There are many ways to paint kitchen cabinets, but most of those ways will leave you with a disappointing finished product full of dried brush strokes, paint dribbles, or rough texture.  There are two ways, in my experience, to do it right.  One involves spraying, which is difficult in an existing kitchen, and the way I’m showing you today.  I’ve used this technique to paint many a cabinet– from bathrooms to kitchens to furniture– and if you’re going to update your current kitchen, while living in your home, this is the way to do it.  Today I’m sharing my technique for how to paint kitchen cabinets.

Painting your cabinets is no doubt a big job.  Here are a few things to keep in mind before you start.

1)  It’s important to do it the right way.  If you can paint your cabinets and make it look professionally done, it raises the value of your home.  If it’s done the wrong way, it’s easy to tell.

2)  This is a project that takes some time and patience.  It’s best done in phases so it doesn’t disrupt your life too much, and so you don’t get burned out.

3)  It takes a combination of using a brush and using a roller, and knowing when to use which tool.

4)  The quality of the products and paint you use makes a huge difference.  In the video I give specifics about the paint and rollers we used.  It’s been through trial and error we have found our favorite products and I recommend them thoroughly.

I hope this video tutorial helps explain a bit more, and visually helps you get the idea.

It’s a lot of information to digest, but I promise if you follow these steps, your kitchen will look amazing!

We still have a lot of work to do in there, but it’s starting to take shape.  I can’t even express in words how amazing it is every time I see those bright white cabinets.  Hoorah!

Jen Signature photo JenSignature_zpse63747c4.jpg


  1. says

    We painted our maple cabinets white last year. My husband is a carpenter so all upgrades must be done right, or he deems them cheap and trashy. We took off all of the doors, sanded the cabinet bases and doors/drawer faces, then primed and painted each one. We used a foam roller made for cabinetry as well as a brush to ensure we got the cracks and crevices. It’s absolutely worth doing it the right way!

  2. Marisa says

    Hi!!! Your kitchen looks amazing!!! Great job! I am hoping to tackle this project soon in my home. Did you primer the cabinet doors or
    Just the inside of the drawers?

    THanks so much!

    • says

      Thank you Marisa! I only primed the insides. The paint we used is so high quality that we were able to skip the priming step on the outside. Thank you for reading!

  3. says

    I realize it sounds cheap, however, I ran across a gorgeous vintage
    outdoors lantern on a hard rubbish collection on the
    weekend! At this time I am looking for wrought iron patio chairs to
    match. You know precisely what they say,
    one mans trash is another mans treasure!

  4. says

    Hello! I was wondering how long it took you to paint all of your kitchen cabinetry from start to finish? We have a large kitchen and so.many.cabinets! From your video, it looks like maybe comparable to yours (although I have about a dozen glass-fronted cabinets to paint…two standard size cabinets and about 10 small glass-front cabinets. Anyway, just wondering what would be realistic time-wise. I feel like it would take me months to do them all while living in it. Plus, we don’t have a garage, so I think I would have to just do a few of the cabinet doors at a time so that I could move them inside to dry after painting. Or possibly paint them in my (fairly large) dining room, but still could only do them in stages. Also, was the dust insane with all the sanding? Did you empty all your cabinets? Another reason to do it in stages? Sorry for all the questions. I just really hate my honey oak 90’s cabinets in my otherwise large and pretty kitchen, and since they are fully functional they are pretty low on our long list of rehab priorities…unless I could possibly do them myself! Thanks for the inspiration.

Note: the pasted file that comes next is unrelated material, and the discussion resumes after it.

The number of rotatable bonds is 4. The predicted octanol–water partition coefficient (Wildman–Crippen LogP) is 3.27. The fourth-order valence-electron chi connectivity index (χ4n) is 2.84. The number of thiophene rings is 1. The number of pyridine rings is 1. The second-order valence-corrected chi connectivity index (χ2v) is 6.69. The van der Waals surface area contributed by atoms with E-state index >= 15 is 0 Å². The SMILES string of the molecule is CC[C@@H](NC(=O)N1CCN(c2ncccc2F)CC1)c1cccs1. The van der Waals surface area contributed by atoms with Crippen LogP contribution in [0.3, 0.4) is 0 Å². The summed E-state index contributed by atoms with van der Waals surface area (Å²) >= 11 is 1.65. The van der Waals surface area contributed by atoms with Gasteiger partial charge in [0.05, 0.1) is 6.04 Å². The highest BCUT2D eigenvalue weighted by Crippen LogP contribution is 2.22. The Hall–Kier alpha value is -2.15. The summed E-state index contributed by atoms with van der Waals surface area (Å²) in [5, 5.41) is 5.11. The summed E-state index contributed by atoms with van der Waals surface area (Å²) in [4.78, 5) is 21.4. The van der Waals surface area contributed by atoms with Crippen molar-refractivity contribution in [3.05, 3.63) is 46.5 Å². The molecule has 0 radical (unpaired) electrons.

• says

      Hi Caroline! First, we only very lightly sanded. No need to go crazy with the sanding if you have a quality paint, like we did. We did empty all of the cabinets out, which was a pain, but we did it in sections to limit the disruption. We completely finished one block before we moved onto the next. It did take a while, mostly because we were working on it at night the majority of the time, after work and our daughter went down for the night. If you dedicated a weekend, you could make a good dent! In the video, I go into a bit more explanation. Hope that helps!

  5. Kari H says

    Hi Jen, I’m visiting you today via Thrifty Decor Chick….lovely job on your cabinets! I am wondering if your cabinets were real wood or MDF. I have 90’s real wood oak cabinets but am wondering how the finish will come out? Thanks for your help. I did watch your video several times.

  6. Ann C says

    Just found your blog and I love it! Your videos are great and so very helpful. Only thing I might suggest is changing the color of your highlighted text. It’s very difficult to read, they are so pale. I had to make the screen quite big to be able to make the words readable because they were so light. I have subscribed and will continue to follow you. I am at a point where I want to paint my kitchen cupboards and your video was great. Thanks again.

    • says

      Hi Ann, thank you so much for reading! I’ve never had anyone say that before– I’ll look into darkening it bit. So glad you found withHEART!


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